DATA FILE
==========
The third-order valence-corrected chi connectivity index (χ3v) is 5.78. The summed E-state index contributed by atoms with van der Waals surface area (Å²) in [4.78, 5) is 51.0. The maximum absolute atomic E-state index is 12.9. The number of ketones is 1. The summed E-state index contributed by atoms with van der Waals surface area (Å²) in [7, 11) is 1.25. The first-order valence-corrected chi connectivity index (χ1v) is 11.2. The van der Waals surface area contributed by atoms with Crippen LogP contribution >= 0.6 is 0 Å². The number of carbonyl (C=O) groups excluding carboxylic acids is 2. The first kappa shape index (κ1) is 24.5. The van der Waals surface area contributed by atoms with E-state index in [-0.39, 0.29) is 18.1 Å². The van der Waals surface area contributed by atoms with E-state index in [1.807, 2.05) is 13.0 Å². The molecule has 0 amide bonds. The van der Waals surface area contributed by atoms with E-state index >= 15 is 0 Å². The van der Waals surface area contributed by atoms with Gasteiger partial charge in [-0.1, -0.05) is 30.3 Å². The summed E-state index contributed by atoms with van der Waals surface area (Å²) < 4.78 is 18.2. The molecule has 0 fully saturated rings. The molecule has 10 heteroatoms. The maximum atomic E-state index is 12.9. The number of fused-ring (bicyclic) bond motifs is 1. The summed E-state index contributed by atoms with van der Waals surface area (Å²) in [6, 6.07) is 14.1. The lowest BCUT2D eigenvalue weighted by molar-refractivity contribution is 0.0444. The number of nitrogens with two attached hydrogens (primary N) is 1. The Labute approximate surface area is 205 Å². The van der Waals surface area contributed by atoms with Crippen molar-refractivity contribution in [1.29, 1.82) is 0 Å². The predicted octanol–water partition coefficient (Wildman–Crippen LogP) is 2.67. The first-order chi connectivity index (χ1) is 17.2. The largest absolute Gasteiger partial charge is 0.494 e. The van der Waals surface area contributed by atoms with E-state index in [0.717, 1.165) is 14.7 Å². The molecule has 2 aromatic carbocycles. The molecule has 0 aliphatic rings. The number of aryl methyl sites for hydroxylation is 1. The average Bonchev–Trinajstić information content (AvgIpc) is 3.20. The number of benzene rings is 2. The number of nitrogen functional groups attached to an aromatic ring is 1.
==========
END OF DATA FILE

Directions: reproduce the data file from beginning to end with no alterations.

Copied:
The third-order valence-corrected chi connectivity index (χ3v) is 5.78. The summed E-state index contributed by atoms with van der Waals surface area (Å²) in [4.78, 5) is 51.0. The maximum absolute atomic E-state index is 12.9. The number of ketones is 1. The summed E-state index contributed by atoms with van der Waals surface area (Å²) in [7, 11) is 1.25. The first-order valence-corrected chi connectivity index (χ1v) is 11.2. The van der Waals surface area contributed by atoms with Crippen LogP contribution >= 0.6 is 0 Å². The number of carbonyl (C=O) groups excluding carboxylic acids is 2. The first kappa shape index (κ1) is 24.5. The van der Waals surface area contributed by atoms with E-state index in [-0.39, 0.29) is 18.1 Å². The van der Waals surface area contributed by atoms with E-state index in [1.807, 2.05) is 13.0 Å². The molecule has 0 amide bonds. The van der Waals surface area contributed by atoms with E-state index >= 15 is 0 Å². The van der Waals surface area contributed by atoms with Gasteiger partial charge in [-0.1, -0.05) is 30.3 Å². The summed E-state index contributed by atoms with van der Waals surface area (Å²) < 4.78 is 18.2. The molecule has 0 fully saturated rings. The molecule has 10 heteroatoms. The maximum atomic E-state index is 12.9. The number of fused-ring (bicyclic) bond motifs is 1. The summed E-state index contributed by atoms with van der Waals surface area (Å²) in [6, 6.07) is 14.1. The lowest BCUT2D eigenvalue weighted by molar-refractivity contribution is 0.0444. The number of nitrogens with two attached hydrogens (primary N) is 1. The Labute approximate surface area is 205 Å². The van der Waals surface area contributed by atoms with Crippen molar-refractivity contribution in [1.29, 1.82) is 0 Å². The predicted octanol–water partition coefficient (Wildman–Crippen LogP) is 2.67. The first-order chi connectivity index (χ1) is 17.2. The largest absolute Gasteiger partial charge is 0.494 e. The van der Waals surface area contributed by atoms with E-state index in [0.717, 1.165) is 14.7 Å². The molecule has 2 aromatic carbocycles. The molecule has 0 aliphatic rings. The number of aryl methyl sites for hydroxylation is 1. The average Bonchev–Trinajstić information content (AvgIpc) is 3.20. The number of benzene rings is 2. The number of nitrogen functional groups attached to an aromatic ring is 1.